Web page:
CMS will pay hospitals to push cardiac rehab. Is that enough?
After patients have a heart attack or heart surgery, interventional cardiologist Dr. Amit Keswani urges them to go to cardiac rehabilitation. The program of supervised exercise and counseling helps cardiac patients recover and lowers their risk of future heart attacks, chest pain, hospital admission and a slew of other medical problems.
But at most, only about half actually do it. “I wish that it would be more,” Keswani said. “I tell my patients: It’s better than any medicine.”
Some patients can’t afford the copays. Others live too far from the cardiac rehab facility that’s part of Vanderbilt University Medical Center in Nashville, where Keswani works.
The problem is not unique to Keswani or to Nashville. Nationwide, fewer than 20% of patients who are eligible for cardiac rehab programs participate in them. The government is planning to test whether paying hospitals to put eligible patients in cardiac rehab or intensive cardiac rehab will boost participation and save both lives and healthcare dollars.
Cardiologists and other advocates of cardiac rehab describe the experiment as a step in the right direction. But they doubt it’s enough to address the most serious barriers—out-of-pocket costs and lack of transportation—stopping patients from enrolling in or completing cardiac rehabilitation programs. Those are challenges that won’t be solved by financial incentives, they said.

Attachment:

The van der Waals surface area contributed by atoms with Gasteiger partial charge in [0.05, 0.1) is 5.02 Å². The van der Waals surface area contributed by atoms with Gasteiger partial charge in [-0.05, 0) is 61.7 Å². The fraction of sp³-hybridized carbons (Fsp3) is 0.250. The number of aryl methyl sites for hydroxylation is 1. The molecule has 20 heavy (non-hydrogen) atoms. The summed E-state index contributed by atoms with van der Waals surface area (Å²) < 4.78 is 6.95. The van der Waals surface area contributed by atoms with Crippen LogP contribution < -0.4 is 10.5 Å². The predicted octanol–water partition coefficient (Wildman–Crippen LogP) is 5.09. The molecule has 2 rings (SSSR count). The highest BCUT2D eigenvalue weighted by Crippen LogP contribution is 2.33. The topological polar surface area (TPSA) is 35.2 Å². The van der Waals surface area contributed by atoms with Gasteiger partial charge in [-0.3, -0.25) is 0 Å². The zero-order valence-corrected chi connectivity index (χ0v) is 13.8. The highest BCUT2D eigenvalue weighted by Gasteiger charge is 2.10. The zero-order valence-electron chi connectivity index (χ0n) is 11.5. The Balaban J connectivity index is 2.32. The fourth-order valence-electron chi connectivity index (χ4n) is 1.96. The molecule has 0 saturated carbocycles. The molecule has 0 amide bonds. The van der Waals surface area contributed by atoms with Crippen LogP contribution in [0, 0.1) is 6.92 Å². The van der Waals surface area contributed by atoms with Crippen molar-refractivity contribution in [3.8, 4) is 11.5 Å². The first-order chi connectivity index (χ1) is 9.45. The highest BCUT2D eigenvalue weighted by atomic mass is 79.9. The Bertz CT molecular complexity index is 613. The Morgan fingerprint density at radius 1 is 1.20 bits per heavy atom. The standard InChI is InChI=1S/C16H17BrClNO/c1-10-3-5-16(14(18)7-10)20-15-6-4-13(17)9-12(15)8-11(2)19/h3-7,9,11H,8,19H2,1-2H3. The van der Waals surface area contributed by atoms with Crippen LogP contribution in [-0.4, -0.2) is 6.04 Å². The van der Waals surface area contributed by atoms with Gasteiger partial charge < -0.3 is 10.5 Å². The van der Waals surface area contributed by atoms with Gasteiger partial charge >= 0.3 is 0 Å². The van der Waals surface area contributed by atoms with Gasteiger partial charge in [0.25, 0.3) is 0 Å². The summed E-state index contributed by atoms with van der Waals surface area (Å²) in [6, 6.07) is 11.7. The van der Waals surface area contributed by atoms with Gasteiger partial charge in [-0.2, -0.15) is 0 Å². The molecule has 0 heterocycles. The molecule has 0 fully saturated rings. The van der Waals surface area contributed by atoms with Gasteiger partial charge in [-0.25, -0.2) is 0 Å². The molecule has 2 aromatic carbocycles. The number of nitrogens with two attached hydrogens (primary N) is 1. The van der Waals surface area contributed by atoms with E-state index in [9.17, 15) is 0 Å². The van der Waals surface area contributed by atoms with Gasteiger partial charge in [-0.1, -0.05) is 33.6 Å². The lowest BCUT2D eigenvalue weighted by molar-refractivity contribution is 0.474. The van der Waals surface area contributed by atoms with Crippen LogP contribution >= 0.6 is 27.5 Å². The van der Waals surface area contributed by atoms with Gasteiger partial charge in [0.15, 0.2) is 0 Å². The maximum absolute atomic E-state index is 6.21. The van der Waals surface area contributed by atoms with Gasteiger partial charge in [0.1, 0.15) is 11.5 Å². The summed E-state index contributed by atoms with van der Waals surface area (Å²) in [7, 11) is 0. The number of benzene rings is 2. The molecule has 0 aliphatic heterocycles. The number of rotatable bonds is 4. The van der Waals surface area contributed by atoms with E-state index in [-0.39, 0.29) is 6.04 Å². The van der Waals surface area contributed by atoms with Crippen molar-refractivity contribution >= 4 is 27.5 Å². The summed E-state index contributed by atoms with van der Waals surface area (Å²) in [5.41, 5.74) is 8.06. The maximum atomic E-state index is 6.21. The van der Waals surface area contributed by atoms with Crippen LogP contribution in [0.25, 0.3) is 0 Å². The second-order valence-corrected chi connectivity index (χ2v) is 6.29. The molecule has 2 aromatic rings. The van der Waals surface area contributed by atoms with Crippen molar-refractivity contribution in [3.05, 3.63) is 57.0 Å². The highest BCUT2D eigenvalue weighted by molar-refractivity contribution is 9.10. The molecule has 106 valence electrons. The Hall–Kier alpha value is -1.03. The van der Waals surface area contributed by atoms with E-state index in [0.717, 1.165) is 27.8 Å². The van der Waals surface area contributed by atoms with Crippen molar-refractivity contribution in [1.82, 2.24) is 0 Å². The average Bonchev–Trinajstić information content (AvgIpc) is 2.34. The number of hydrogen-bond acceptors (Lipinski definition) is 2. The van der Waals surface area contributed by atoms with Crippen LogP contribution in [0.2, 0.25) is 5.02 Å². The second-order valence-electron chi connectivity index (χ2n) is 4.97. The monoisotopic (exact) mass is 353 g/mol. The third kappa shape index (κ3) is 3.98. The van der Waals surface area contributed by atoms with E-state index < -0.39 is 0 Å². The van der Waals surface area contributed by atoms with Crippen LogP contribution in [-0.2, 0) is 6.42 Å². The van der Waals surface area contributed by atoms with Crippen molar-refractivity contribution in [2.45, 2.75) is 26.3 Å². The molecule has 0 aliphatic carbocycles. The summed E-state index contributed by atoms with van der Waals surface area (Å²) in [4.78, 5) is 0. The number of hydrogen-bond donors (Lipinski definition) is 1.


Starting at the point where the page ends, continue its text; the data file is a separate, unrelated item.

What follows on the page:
The experiment, the Cardiac Rehabilitation Incentive Payment Model, was finalized in late December. It is part of a package of experimental payment models aimed at reducing healthcare spending while improving outcomes, including the expansion of CMS’ mandatory bun- dled-payment program to include all care associated with bypass surgery and heart attacks.
Under the cardiac rehab payment model, Medicare will pay participating hospitals $25 per session of cardiac rehabilitation or intensive cardiac rehabilitation for the first 11 sessions. And it will pay $175 per additional session, for a maximum of 36 total sessions. Those payments would apply only to Medicare beneficiaries with heart attacks and coronary artery bypass surgery.